Clinical Neuropsychology Research Group (EKN)

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Rhythmic entrainment in individuals with dysarthria following Parkinson’s disease or spinocerebellar disease

Mona Späth, Dr. Ingrid Aichert & Prof. Dr. Wolfram Ziegler


Clinical partners:

  • Schön Klinik München Schwabing, Neurologie und Klinische Neurophysiologie, Prof. Dr. Ceballos-Baumann, Frau Wagner-Sonntag
  • Universitätsklinikum Essen, Klinik für Neurologie, Prof. Dr. Timmann-Braun


Healthy speakers often adapt unintentionally to their communication partners’ speech. In phonetic studies, several parameters have been investigated, including speech rate, pitch, loudness and vowel characteristics for instance.

Whether individuals with dysarthria still align their speech to their communication partners’ acoustic-phonetic style has not been investigated so far. This question is clinically relevant, because such adaptive behaviour, if present, could be systematically exploited by speech therapists serving as model speakers.

This doctoral research study investigates whether and in what way individuals with dysarthria following Parkinson’s disease or spinocerebellar ataxia adapt to a model speaker. In different experimental conditions (reading, repeating, dyads), the influence of auditory input on speech motor control will be analysed using perceptual and acoustic methods, with a focus on prosodic aspects.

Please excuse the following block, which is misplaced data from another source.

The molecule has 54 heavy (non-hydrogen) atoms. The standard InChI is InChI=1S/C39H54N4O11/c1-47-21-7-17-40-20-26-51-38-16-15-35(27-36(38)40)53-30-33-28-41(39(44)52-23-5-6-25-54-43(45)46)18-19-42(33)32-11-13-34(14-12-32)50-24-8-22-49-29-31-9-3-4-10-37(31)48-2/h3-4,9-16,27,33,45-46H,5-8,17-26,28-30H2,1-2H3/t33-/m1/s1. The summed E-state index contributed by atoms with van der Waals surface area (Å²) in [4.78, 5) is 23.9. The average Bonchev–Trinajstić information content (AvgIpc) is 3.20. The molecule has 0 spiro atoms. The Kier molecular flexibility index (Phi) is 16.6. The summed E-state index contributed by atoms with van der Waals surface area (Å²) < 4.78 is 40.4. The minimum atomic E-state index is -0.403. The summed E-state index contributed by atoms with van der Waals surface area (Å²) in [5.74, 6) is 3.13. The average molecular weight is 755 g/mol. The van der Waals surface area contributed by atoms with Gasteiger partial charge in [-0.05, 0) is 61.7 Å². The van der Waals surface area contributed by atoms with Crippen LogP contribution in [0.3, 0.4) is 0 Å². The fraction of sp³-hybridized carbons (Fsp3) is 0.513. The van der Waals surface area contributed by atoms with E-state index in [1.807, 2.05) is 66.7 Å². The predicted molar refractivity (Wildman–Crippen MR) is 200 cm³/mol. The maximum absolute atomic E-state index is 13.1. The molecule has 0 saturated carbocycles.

Relevant research questions comprise amongst others:

  • Do participants adopt a model speaker’s speech rhythm? Do they start in rhythm after the model speaker’s turn? Are there differences between rhythmically regular and irregular sentences?
  • Do participants imitate acoustically manipulated speech characteristics such as speech rate and intensity?

By comparing the two patient groups, conclusions regarding the functions of the affected brain structures (basal ganglia versus cerebellum) in the integration of auditory input into motor plans can be drawn.

studienstiftung This doctoral research project is an extension of an investigation on speech rhythm in apraxia of speech and phonological impairment sponsored by the German Research Association (DFG), and is financially supported by Studienstiftung des deutschen Volkes.